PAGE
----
A successful esports pro needs more than just skills – without the right equipment, even sinatraa, Geguri, Faker or streamers like Summit1G wouldn’t get very far. This equipment consists of various things, of course, including peripherals, but at the heart of it all is the gaming PC itself – without a decent setup, pro matches wouldn’t be possible.
What’s in a machine?
Unlike the difference between Formula 1 competition cars and regular cars, esports pro computers aren’t technically any different from “normal” machines. They use the same parts – in some rare cases, there may be specially branded editions created for a team or competition, but generally, the computers used in pro competitions aren’t any different from what people can build at home.
The keyword here is “can” – most gamers probably don’t spend the thousands upon thousands that are necessary to build a truly top of the line machine. Price is a factor for most gamers – at pro matches, the players don’t pay for the machines; in fact, they are often rentals or part of sponsorship deals with manufacturers, so the price isn’t an issue.
- READ MORE: The best budget PC for esports and gaming
Players also don’t usually get a choice as to what they play on during competitions. This is to make sure that all the professional gaming setups are the same, thus guaranteeing that everyone has an equal chance and isn’t held back by low resolutions or a 60Hz monitor. The only parts provided (or at least chosen by) the players are the keyboards and mice.
This means that the parts used often depend on the sponsoring hardware manufacturer. Despite this, it’s not often explicitly mentioned just what exact parts are in each machine. One notable exception was the ESL 2018 series. The machines used during the ESL CS:GO World Championship that year were then also used at the ESL UK Hearthstone finals that year.
The setup was based on an unlocked Intel Core i7-8700K processor, with an Nvidia GTX 1070 8GB graphics card. Players had 16GB of Corsair RAM, a 256GB Intel SSD, and 2TB of unspecified HDD storage.
The Overwatch League uses similar machines for their esports pro setups – sponsored by Omen, they used HP Omen machines with i7 processors that year, but with an Nvidia GTX 1080Ti instead. As a special feature, these computers came with removable SSDs – to allow for quick changes in case a player was swapped out.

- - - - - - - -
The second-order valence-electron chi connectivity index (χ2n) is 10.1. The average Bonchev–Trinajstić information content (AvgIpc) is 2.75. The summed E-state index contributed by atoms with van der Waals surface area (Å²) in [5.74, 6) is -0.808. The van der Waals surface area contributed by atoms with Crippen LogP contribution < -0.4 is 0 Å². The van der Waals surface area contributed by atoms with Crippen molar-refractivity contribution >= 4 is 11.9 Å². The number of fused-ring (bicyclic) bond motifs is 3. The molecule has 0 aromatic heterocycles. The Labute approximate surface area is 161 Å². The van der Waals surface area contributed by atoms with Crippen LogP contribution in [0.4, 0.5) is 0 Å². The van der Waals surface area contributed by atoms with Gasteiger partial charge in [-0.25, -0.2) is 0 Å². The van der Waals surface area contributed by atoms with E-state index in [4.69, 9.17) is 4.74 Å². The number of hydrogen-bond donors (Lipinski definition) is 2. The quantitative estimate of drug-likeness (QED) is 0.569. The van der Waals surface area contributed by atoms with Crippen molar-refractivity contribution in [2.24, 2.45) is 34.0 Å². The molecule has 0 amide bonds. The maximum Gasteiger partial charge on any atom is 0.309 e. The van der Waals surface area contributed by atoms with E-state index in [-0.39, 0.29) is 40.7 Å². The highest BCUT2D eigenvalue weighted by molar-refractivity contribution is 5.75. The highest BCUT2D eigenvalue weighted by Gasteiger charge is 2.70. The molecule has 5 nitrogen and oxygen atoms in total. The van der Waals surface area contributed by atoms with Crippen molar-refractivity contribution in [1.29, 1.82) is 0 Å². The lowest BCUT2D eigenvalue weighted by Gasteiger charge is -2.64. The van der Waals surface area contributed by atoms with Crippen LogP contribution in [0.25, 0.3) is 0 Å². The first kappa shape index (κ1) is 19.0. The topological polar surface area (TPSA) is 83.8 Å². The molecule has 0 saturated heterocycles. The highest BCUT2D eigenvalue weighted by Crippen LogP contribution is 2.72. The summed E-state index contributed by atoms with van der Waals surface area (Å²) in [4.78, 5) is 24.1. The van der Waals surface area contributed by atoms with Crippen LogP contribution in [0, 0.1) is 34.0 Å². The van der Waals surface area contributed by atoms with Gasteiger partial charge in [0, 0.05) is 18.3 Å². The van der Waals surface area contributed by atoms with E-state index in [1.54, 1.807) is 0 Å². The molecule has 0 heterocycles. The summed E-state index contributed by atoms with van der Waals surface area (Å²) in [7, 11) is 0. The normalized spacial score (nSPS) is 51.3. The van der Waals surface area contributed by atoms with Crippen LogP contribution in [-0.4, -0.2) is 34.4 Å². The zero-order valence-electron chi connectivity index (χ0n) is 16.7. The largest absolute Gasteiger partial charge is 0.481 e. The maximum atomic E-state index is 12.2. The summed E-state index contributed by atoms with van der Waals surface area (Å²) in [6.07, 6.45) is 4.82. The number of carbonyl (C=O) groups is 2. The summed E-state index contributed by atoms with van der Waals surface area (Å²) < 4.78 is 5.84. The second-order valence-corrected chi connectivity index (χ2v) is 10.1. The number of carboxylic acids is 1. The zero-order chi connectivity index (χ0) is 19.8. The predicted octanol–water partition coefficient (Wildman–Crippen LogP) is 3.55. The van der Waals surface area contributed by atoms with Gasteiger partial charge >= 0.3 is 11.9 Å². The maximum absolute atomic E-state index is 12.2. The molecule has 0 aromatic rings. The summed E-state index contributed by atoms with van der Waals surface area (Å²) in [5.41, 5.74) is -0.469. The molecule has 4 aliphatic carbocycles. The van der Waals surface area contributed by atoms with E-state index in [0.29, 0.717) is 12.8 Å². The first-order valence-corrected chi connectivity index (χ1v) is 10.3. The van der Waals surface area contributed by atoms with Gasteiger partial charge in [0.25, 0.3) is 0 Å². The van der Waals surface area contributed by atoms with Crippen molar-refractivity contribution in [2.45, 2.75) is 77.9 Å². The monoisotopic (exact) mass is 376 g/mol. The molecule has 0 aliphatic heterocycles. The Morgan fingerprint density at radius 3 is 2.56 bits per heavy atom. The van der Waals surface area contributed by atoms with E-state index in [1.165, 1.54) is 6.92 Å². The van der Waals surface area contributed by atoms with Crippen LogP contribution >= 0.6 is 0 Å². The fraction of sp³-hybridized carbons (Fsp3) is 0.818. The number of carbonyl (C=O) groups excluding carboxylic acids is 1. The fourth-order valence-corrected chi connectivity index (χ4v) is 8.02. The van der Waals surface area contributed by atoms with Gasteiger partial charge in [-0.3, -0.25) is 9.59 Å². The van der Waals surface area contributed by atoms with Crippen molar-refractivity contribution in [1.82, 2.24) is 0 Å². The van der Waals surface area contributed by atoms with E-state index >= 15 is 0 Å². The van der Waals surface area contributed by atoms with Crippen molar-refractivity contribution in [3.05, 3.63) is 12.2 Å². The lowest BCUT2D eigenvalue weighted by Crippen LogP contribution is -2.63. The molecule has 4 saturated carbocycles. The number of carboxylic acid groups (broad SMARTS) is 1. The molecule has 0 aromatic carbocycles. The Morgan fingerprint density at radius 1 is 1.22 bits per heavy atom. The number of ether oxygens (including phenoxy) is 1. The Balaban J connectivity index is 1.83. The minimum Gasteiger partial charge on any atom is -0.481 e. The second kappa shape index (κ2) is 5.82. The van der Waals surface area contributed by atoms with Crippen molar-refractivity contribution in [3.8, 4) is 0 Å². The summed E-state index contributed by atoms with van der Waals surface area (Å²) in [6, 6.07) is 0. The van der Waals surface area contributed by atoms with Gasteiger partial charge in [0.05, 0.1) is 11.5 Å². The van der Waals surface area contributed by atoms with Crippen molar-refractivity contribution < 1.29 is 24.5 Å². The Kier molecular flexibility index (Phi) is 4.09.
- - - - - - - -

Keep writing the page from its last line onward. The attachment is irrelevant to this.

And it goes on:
Since settings and options specific to characters are entirely up to the player for example, each participant is set up ahead of time, so they can jump in with minimal loss of time if necessary.
A little bit before that – in 2016 – the machines used in Riot’s official League of Legends LCS competition machine featured an Intel i5 4670, 8GB of RAM, an Asus GTX770 2GB, a 128GB SSD, and both a Corsair 600W power supply and a Corsair case.
And at home?
Of course, these pro players have their own setups at home – most of the esports players stream, and even those who don’t still need to practice. A fair few streamers openly say what parts they are using – streamer Summit1G, for example, uses an Intel i9-9980XE processor, 64GB of Corsair RAM, and not one, but two MSI GeForce RTX 2080 Tis, and several TB of SSD storage.
For streaming, computers actually have to meet higher hardware specs than “just” pro gaming setups – you’ll often find streamers with incredibly powerful machines. Admiral Bahroo, another popular streamer, uses a similar setup – an i9-9900K with an EVGA GeForce RTX 2080Ti and a total of 5TB SSD and HDD storage.
There isn’t an awful lot of variety at the top – while it’s up to the individual player how many sticks of RAM they’ll use or what brand of GPU they prefer, you’ll end up seeing very similar builds across the board. The same thing goes for monitors – both at events and in private setups you’re likely to see an Asus ROG monitor such as the Asus ROG Swift. As for peripherals, though – there is a lot more variety there! Stick around and we’ll tell you all about that, too.
And if you’re looking for gear for a specific game, check out our suggestions here: